NAPA, Calif. — Derek Carr walked to the side of a podium Friday afternoon, turned around, noticed the 15 or so television cameras and reporters two rows deep and offered: “We must have a new coach, good golly.”
Miss Molly, they sure do.
A new and old one.
While some of his former players were painting two sides of Jon Gruden in a Sports Illustrated article this week, his current ones with the Raiders were more than approving as training camp opened once again amid a long stretch of wineries and agriculture.
“He was out there talking noise, talking trash,” said veteran linebacker Derrick Johnson. “It’s a different sense of urgency than you usually get for a first day.”
Gruden is back, animated as ever, demanding as all get-out, lover of all things silver and black, overseeing his first camp for the Raiders since being traded to Tampa Bay following the 2001 season, since the Buccaneers gave up two first-round draft picks, two second-round picks and $8 million for, yes, a head coach.
He is 54 and enters a second stretch with the Raiders possessing the security of a 10-year contract worth a reported $100 million. Yet the reality that so many believe he will fail, that whether the game has passed him by or he will rely too much on a mindset that won a Super Bowl in Tampa Bay all those years ago can’t possibly work now, the reasoning of his critics is plentiful.
Same as the old coach
They’re also not outrageous points. Gruden hasn’t coached in 10 years. He might not have changed much, but most everything else in the NFL has to some degree.
He’s just not buying it, is all.
“It’s not that much different than it was 100 years ago — you’re just not allowed to bring 150 guys to camp and have three-a-days,” Gruden said. “I know I have a lot to prove, and I’m eager to do the best I can.
“There’s a lot of new technology, but it’s not better technology. I got a new remote. I like my old remote better. … So you have to sift through what is better and what is new. You have to do what’s best for your team. … It really hasn’t changed that much. It’s a hard job. It’s a big job.”
Who is he?
A handful of former Buccaneers told SI that the person Gruden was to the media differed vastly from the one behind closed doors and in team meetings, that there was a divide from 2002 to 2008 in Tampa Bay of those players who liked the coach and those who found him untrustworthy.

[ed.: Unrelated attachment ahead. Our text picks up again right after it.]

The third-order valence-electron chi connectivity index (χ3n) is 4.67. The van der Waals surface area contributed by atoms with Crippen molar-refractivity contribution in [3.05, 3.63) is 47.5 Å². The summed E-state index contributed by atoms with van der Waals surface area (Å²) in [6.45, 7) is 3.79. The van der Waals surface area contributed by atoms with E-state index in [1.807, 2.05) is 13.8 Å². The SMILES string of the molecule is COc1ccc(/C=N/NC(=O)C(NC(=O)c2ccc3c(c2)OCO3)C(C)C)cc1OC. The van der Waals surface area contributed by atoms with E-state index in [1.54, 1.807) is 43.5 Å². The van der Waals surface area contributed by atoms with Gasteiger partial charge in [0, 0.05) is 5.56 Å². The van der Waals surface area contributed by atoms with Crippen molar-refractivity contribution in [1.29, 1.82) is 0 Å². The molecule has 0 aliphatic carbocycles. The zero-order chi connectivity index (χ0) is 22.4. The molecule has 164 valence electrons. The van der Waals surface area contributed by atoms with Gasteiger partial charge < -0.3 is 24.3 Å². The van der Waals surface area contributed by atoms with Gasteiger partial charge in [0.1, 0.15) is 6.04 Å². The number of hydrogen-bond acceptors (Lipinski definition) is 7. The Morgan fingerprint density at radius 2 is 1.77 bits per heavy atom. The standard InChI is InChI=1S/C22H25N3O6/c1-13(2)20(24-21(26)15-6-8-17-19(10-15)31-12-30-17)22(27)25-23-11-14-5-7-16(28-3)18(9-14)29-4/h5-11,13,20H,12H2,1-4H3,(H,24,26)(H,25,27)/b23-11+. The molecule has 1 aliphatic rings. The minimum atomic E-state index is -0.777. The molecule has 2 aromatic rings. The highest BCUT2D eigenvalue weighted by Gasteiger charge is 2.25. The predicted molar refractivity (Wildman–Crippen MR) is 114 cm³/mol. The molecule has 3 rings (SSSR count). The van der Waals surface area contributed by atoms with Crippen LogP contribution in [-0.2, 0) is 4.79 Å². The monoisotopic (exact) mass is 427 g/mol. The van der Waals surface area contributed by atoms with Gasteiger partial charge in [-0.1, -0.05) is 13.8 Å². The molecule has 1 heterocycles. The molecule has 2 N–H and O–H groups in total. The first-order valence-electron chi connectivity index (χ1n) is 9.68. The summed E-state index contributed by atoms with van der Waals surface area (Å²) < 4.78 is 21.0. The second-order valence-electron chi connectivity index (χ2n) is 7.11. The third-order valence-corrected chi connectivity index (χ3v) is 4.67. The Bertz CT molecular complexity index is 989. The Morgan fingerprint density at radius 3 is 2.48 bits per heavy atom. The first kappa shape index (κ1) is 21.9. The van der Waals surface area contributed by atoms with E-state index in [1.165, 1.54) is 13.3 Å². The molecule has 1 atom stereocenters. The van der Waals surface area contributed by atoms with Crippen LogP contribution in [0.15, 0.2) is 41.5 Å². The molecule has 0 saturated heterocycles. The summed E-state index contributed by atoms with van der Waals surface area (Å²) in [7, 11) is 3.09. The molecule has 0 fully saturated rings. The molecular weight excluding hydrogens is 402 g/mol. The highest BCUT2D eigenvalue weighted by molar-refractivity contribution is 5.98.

Some said, according to the story, which the Raiders reportedly did not respond to requests for comment, Gruden would change the public narrative to suit his purposes.
“The games were easier (than practice),” former Bucs quarterback Chris Simms told the magazine. “I didn’t have this psycho 5 feet behind me yelling at me all the time.”
Coach and quarterback
Gruden now stands 5 feet behind Carr, who first met the coach as part of his predraft quarterback camp on ESPN in 2014, and insists the man he came to know then is the same one who instructs him now.
You can’t overstate the importance of Gruden and Carr meshing for the Raiders, which really means Carr buying into everything Gruden desires, which might seem ensured the first day of training camp when everything is as sweet as a late-harvest Riesling, but really won’t be known until the season begins and adversity hits.
But if a key question remains about Carr — is he really as good or perhaps even better than the 2016 Pro Bowl version that led the Raiders to their first winning season since 2002 before being injured in Week 16 — it’s Gruden who will play a central role in providing the answer.
“I’ve had people come up to me and be like, ‘What was he yelling at you about in the meeting room?’ ” Carr said. “I said, ‘Oh nothing, we were talking about good things.’ He is so passionate about the game of football. I don’t think anyone can be mad at that.
“I don’t know if that man sleeps. I don’t know if he’s slept yet. I have to be on the same page. Him and I have to work the hardest out of anybody out here. If the head coach and the quarterback are the hardest workers, then usually that’s a good recipe.”
There was a moment during Friday’s practice when Gruden noticed something amiss.
“Where’s the music!” he screamed as the offense began to run another player. “Where’s the music!”
On cue, “Plain Jane,” from A$AP Ferg began blaring from loudspeakers.
Do ya job, is right, because, good golly, he’s back.
Contact columnist Ed Graney at firstname.lastname@example.org or 702-383-4618. He can be heard on “The Press Box,” ESPN Radio 100.9 FM and 1100 AM, from 11 a.m. to 2 p.m. Monday through Friday. Follow @edgraney on Twitter.